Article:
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July 2, 2008


The Guardian's music blog makes a point that more bands should split up sooner.

Just imagine if Oasis had split in 1996. We'd be able to wistfully look back (without anger, naturally) at that band who went from The Water Rats to Knebworth in two years without having our memories tainted by images of Liam writing daft songs about kids. Or indeed every record Oasis released this decade.

Time Out New York examines the trend of more indie rock acts showing up as late night television guests.

White Rabbits—whose performance was zealous and youthful—were selected by Letterman for the same cloudy reasoning that has drawn people to songs for centuries: “There was just something about the band that I gravitated to,” explains Late Show music-segment producer Sheryl Zelikson. Nevertheless, their appearance was indicative of trends from the past few years, during which indie rock’s stock has swelled, mainstream radio has collapsed and the sight of low-profile acts on network programs has become increasingly commonplace. In some ways, today’s climate seems like a return to earlier transitional eras that saw punks like Fear on SNL (1981) or Elvis Presley on The Ed Sullivan Show (a bit earlier). “When we got the White Stripes on Letterman in 2001, it seemed like a wildly bizarre thing,” says Chloë Walsh, co-owner of Press Here Publicity. “But bookers have become really open to taking chances. Bands will have a few reviews and a lot of blog coverage, and the next logical step is to get a TV show.”

Cycling News interviews Lance Armstrong about his musical tastes.

Procycling: You're quite the music buff. What's new on your iPod right now?

LA: One of the coolest songs I have ever heard, I was just talking to somebody about it today. Have you ever heard of the band Death Cab for Cutie? Their new single is one of the most kick-ass songs I have heard in a long time. It's called I Will Possess Your Heart and it's eight and a half minutes long, it's so bad-ass. What else did I get lately? I can't run without music, I can tell you that much.

MTV lists its best albums of 2008 so far.

Marketwatch profiles Blender editor Joe Levy.

Levy wants Blender's stories to mirror the kind of experience a music fan can get from his or her iPod, "shuffling from revelation to revelation."

"We don't want to be like a history lesson," Levy told me. "We're the only party you want to be at, where the beer never runs out and there are actually girls there."

T-shirt of the day: "Hope Is the New Black"

Bam! Kapow! lists 15 of the greatest black superheroes of all time.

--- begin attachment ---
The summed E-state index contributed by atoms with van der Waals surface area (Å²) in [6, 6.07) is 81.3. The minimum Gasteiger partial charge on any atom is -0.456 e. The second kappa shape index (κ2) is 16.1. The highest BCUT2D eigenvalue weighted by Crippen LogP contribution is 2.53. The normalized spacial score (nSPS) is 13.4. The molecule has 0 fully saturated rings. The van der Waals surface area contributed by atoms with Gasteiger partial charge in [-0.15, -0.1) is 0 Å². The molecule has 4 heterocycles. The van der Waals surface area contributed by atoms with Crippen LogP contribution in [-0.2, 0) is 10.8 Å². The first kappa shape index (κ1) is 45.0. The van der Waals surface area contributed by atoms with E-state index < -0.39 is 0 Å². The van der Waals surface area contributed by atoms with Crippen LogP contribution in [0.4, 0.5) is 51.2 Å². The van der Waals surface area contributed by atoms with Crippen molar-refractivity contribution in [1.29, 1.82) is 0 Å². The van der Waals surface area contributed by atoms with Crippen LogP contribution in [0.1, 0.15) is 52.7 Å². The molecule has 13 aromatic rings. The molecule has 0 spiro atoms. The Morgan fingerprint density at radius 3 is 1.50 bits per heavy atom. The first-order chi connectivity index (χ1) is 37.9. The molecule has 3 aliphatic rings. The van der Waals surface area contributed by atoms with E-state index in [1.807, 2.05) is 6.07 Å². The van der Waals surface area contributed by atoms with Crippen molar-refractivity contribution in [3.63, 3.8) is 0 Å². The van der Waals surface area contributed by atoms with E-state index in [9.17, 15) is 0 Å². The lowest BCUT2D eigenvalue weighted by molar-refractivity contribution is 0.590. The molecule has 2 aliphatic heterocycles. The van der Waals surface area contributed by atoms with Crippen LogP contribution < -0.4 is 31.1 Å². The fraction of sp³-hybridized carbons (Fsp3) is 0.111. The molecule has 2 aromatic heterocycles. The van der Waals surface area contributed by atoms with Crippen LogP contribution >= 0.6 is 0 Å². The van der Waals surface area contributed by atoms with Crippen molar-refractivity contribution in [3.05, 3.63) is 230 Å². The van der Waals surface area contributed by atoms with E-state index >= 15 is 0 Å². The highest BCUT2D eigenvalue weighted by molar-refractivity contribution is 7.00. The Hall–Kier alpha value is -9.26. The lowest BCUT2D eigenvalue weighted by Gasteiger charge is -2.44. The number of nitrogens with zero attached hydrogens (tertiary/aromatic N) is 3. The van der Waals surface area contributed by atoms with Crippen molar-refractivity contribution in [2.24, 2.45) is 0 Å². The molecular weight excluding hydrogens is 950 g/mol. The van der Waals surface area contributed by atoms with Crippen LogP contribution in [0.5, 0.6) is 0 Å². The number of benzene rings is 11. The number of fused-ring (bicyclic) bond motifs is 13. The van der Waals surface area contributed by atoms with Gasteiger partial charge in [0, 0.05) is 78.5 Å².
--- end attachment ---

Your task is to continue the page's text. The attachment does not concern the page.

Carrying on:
The A.V. Club interviews Radiohead's Thom Yorke and Ed O'Brien.

AVC: Sounds like fans might not have to wait another four years for the next record.

TY: We try to keep the momentum of the operation going. Lots of times, if you stop too long, there's no momentum and it takes a lot to pick it back up again. We've had such a positive response to this. We're human; we lose our confidence far too quickly. It's nice to have our confidence. That's the biggest influence on things at the moment, being reasonably confident for a change.

WNYC's John Schaefer creates a mixtape for a road trip.

Newsweek offers summer reading suggestions.

Status Ain't Hood is still posting for a couple of days, and lists its favorite albums of the second quarter of 2008. lists 100 addictive music sites.

Publishers Weekly interviews comics writer Brian K. Vaughan.

Drowned in Sound recaps June's music releases.

The A.V. Club interviews Silver Jews frontman Dave Berman and his bandmate (and wife) Cassie.

At NPR's All Things Considered, Jonathan Raban sings the praises of Evelyn Waugh's novel Put Out More Flags.

Since then, I've read Put Out More Flags at least once a year and found new pleasures in it on every rereading. It's set in England's darkest hour, between the autumn of 1939 and the summer of 1940, when Britain was faced with imminent invasion by Nazi Germany after its army was routed in France and landed up on the desperate beaches of Dunkirk.

IGN creates an ultimate Beck mix CD.

Mashable lists 30+ sites for free and legal music.

Stepcase Lifehack lists 8 good reasons to be a lousy musician.

also at Largehearted Boy:

daily mp3 downloads
Try It Before You Buy It (mp3s and full album streams from this week's CD releases)
this week's CD releases


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